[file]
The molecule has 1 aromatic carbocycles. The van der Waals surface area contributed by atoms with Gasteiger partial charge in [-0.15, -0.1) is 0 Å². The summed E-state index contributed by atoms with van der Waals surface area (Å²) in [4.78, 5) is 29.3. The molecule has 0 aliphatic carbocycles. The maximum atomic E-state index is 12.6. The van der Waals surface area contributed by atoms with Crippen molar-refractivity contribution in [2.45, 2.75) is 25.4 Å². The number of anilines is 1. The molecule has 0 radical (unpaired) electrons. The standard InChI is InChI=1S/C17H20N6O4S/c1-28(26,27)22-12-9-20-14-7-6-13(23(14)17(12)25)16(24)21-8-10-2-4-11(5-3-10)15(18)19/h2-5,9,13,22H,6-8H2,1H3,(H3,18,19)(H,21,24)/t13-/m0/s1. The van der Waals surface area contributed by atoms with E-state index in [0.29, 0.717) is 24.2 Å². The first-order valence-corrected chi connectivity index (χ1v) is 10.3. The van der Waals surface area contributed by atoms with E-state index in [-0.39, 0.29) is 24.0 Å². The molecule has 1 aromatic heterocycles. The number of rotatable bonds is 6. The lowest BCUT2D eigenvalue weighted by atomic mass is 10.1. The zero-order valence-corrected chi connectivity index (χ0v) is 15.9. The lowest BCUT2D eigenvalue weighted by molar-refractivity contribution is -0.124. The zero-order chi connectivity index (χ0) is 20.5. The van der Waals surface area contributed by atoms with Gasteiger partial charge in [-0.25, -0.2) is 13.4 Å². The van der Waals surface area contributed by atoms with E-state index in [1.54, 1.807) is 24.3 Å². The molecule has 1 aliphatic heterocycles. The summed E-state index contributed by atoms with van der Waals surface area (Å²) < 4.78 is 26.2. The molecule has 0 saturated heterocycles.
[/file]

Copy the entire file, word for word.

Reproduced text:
The molecule has 1 aromatic carbocycles. The van der Waals surface area contributed by atoms with Gasteiger partial charge in [-0.15, -0.1) is 0 Å². The summed E-state index contributed by atoms with van der Waals surface area (Å²) in [4.78, 5) is 29.3. The molecule has 0 aliphatic carbocycles. The maximum atomic E-state index is 12.6. The van der Waals surface area contributed by atoms with Crippen molar-refractivity contribution in [2.45, 2.75) is 25.4 Å². The number of anilines is 1. The molecule has 0 radical (unpaired) electrons. The standard InChI is InChI=1S/C17H20N6O4S/c1-28(26,27)22-12-9-20-14-7-6-13(23(14)17(12)25)16(24)21-8-10-2-4-11(5-3-10)15(18)19/h2-5,9,13,22H,6-8H2,1H3,(H3,18,19)(H,21,24)/t13-/m0/s1. The van der Waals surface area contributed by atoms with E-state index in [0.29, 0.717) is 24.2 Å². The first-order valence-corrected chi connectivity index (χ1v) is 10.3. The van der Waals surface area contributed by atoms with E-state index in [-0.39, 0.29) is 24.0 Å². The molecule has 1 aromatic heterocycles. The number of rotatable bonds is 6. The lowest BCUT2D eigenvalue weighted by atomic mass is 10.1. The zero-order valence-corrected chi connectivity index (χ0v) is 15.9. The lowest BCUT2D eigenvalue weighted by molar-refractivity contribution is -0.124. The zero-order chi connectivity index (χ0) is 20.5. The van der Waals surface area contributed by atoms with Gasteiger partial charge in [-0.25, -0.2) is 13.4 Å². The van der Waals surface area contributed by atoms with E-state index in [1.54, 1.807) is 24.3 Å². The molecule has 1 aliphatic heterocycles. The summed E-state index contributed by atoms with van der Waals surface area (Å²) < 4.78 is 26.2. The molecule has 0 saturated heterocycles.